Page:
Why Do You Do It?

These are my ramblings and I can’t blame anybody else for the lack of interesting, entertaining or useful content. Still, it’s much more fulfilling than the static site with a few pictures of friends on it. It’s a place to vent, a place to keep things that I want to be reminded of in the future (or remember to do tomorrow). In my head it is some kind of journey that I have embarked on and don’t know where it will finish (but that’s what life is). In the grand scheme of things, however, it is an utterly pointless exercise.

I wrote these words about why I have a web presence sometime back in around 2000. At the time as I running an incarnation of my web site that has long since vanished. I started building a personal site for myself at the back-end of 1993 when HTML mark-up first hit the scene and I had very little to do while working the night shift.

Over time, of course, many things have changed. A couple of years ago the craze we know as blogging planted small roots but grew quickly. Drowning, as I was at the time, at an internet advertising company I toyed with, but never fully developed, the concept of my blog. I played with blogger and thought of all the great site management uses it had (at one time I worked for a company that built a large, complex site with almost no concept of a content management system). Still, I kept a small site at curnow.org and thought nothing more of it.

When the internet business went into free-fall and I, fortunately, remained in gainful employment I once again investigated a blog. I thought that the hard times that faced the industry were worth documenting and I tried but soon tired of the project. So I turned the blog into a personal journal (rather, weblog) and updated it daily. It did not, however, live under the curnow.org URL. Daily updates, of course, are beyond many of us and, again, I gave up.

Of course, the logical progressions is to what it has become today – an oft-updated collection of thoughts and ramblings (akin to drunken conversations in a pub, but without the sickening “what did I say” feeling the next morning). Without the self-imposed pressures of trying to do something daily, it’s a much better experience (from the author’s side).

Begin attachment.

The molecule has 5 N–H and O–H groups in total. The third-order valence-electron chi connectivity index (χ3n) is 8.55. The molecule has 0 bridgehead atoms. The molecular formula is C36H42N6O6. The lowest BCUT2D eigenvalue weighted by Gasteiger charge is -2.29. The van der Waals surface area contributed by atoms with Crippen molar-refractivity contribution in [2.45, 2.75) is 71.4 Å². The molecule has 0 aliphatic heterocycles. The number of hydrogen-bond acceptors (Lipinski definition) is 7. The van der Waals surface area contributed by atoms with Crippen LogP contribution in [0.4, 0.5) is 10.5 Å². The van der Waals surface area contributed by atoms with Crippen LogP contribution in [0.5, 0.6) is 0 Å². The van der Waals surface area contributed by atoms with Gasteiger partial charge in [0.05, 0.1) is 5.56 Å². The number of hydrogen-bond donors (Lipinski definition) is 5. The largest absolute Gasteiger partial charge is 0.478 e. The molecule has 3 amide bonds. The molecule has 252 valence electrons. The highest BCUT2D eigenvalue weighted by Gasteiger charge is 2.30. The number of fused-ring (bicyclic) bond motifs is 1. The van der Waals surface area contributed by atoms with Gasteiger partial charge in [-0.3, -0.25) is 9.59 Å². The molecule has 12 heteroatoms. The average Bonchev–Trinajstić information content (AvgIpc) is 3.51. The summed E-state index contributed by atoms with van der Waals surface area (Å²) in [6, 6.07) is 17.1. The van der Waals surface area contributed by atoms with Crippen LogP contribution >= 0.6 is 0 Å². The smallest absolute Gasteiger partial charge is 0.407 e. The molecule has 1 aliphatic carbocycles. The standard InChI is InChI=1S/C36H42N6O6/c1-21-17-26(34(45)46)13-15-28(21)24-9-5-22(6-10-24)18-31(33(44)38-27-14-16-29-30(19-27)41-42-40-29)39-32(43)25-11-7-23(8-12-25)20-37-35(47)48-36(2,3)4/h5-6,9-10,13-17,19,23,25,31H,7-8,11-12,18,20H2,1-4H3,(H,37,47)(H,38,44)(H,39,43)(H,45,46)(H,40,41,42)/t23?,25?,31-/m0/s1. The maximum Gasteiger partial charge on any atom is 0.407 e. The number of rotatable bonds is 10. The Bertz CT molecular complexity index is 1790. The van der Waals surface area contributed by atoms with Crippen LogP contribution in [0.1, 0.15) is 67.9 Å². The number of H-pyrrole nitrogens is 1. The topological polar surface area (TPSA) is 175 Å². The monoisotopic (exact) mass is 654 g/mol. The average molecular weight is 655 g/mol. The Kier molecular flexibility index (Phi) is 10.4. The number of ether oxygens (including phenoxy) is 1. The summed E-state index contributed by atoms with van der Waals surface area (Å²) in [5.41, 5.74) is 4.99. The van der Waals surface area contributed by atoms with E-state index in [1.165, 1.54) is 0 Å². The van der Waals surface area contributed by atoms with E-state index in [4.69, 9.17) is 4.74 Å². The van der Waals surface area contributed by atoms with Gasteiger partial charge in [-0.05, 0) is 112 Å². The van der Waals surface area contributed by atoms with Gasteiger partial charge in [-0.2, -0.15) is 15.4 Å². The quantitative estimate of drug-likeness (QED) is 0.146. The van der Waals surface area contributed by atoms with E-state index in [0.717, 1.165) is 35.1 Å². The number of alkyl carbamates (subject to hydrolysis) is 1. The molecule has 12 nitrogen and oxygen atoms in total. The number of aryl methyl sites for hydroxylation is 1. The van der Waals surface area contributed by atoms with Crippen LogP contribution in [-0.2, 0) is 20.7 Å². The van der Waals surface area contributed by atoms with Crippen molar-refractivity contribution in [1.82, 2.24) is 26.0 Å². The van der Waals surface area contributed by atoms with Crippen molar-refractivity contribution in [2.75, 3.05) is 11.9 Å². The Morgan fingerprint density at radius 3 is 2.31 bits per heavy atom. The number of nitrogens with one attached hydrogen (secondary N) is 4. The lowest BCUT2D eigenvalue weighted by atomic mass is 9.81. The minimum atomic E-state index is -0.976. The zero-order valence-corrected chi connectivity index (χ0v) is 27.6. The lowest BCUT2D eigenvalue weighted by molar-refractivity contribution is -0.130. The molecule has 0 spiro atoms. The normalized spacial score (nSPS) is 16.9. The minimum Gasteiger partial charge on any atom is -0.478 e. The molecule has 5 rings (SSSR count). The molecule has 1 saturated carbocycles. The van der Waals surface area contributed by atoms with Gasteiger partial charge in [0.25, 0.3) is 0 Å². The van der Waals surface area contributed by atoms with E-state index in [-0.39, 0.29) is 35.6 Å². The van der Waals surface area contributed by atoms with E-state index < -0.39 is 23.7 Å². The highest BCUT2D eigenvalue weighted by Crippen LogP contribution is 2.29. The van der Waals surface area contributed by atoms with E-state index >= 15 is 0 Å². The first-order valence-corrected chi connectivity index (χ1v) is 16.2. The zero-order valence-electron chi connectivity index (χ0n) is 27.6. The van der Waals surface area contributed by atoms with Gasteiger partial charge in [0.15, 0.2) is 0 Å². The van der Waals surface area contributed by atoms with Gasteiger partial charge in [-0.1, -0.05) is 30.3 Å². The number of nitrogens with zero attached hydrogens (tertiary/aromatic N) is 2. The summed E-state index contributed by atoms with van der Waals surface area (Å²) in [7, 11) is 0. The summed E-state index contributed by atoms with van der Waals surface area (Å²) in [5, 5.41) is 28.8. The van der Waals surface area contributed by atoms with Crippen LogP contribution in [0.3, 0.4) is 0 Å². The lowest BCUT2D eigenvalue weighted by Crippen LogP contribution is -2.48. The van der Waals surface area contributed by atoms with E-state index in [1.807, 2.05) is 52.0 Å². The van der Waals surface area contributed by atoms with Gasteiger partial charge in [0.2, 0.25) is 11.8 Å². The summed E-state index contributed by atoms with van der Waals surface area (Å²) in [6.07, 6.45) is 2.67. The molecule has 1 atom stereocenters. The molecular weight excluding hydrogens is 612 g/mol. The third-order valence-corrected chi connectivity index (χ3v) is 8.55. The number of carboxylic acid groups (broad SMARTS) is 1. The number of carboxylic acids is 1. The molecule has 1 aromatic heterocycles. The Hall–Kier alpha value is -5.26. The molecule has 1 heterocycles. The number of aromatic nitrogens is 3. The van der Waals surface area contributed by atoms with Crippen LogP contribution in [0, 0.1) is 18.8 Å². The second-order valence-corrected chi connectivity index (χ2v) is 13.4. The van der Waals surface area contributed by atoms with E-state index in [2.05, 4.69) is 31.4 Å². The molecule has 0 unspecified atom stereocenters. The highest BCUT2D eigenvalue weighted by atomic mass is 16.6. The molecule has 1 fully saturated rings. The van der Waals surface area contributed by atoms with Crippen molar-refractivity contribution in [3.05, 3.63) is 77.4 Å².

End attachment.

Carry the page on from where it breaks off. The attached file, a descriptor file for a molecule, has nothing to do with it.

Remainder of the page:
So, what is it?

It is, of course, a personal site. These are my ramblings and I can’t blame anybody else for the lack of interesting, entertaining or useful content. Still, it’s much more fulfilling than the static site with a few pictures of friends on it. It’s a place to vent, a place to keep things that I want to be reminded of in the future (or remember to do tomorrow). In my head it is some kind of journey that I have embarked on and don’t know where it will finish (but that’s what life is). In the grand scheme of things, however, it is an utterly pointless exercise.

It is a weblog (rather than a journal) for I comment on things that interest me. Some of those things, obviously, are directly to do with my life but, most content, is not a diarised version of my life. I have seen journals and web logs referred to a mini-soap operas before. You can see into somebody else’s life. Well, I don’t think curnow.org will do that for you. It may give you an idea of what is in my mind right now, but then there are many things that I don’t comment on, so I suspect anybody reading this will get a wholly unrealistic picture of Jon Curnow. My favorite journals and weblogs are listed in the Give Us Our Daily Blog entry.

It’s pointless then?

Despite what I said above – not really. If you didn’t read the link at the top of the page, do so now (I’m to lazy to copy the text and my impression count goes up). I think there is a great power in personal publishing. This is my little contribution.

Reasons

The are many reasons why I am happy to have a web presence. Some of them are simple and to do with how I first cam across the internet. You can read about that, and my opinions on browser standards, in colophon.

However, I do believe in some of the underlying principals on which the Internet, as we know it, was founded. The ideals of a less censored form of communication, open and available to all, appeals to some deep belief I have in the basics of human community. A medium that is not owned or controlled by any one individual seems to make sense to me.

I believe in the power of connected networks to allow better communication and empower people who would not otherwise have a voice. The world is better for open and free expression of opinions and thoughts even if, sometimes, we disagree with those opinions or find them, somehow, unpleasant. I would rather thoughts and feelings were on the web than contained within and ready to erupt into violence (when thoughts turn to violence we all loose).

While I am in the spirit of the net, don’t forget to check out The Open Directory Project and play your part in creating the greatest web directory of them all!

Of course, this all sounds very grand but many years ago I just wanted to play with HTML and see what I could do. I’ve moved on a lot from those early experiments with the Mosaic Browser (yes, Netscape and Internet Explorer were some way off) but wish I’d held onto some of those early efforts. Where is the archive of the way the web looked in 1993? I wish I had the screen shots!

Digital networks may have changed our lives but I do not think that they should take over our lives, and that’s probably why there isn’t much here yet! Still, if you have anything to say, or more especially if you are a Curnow, why not drop me a note?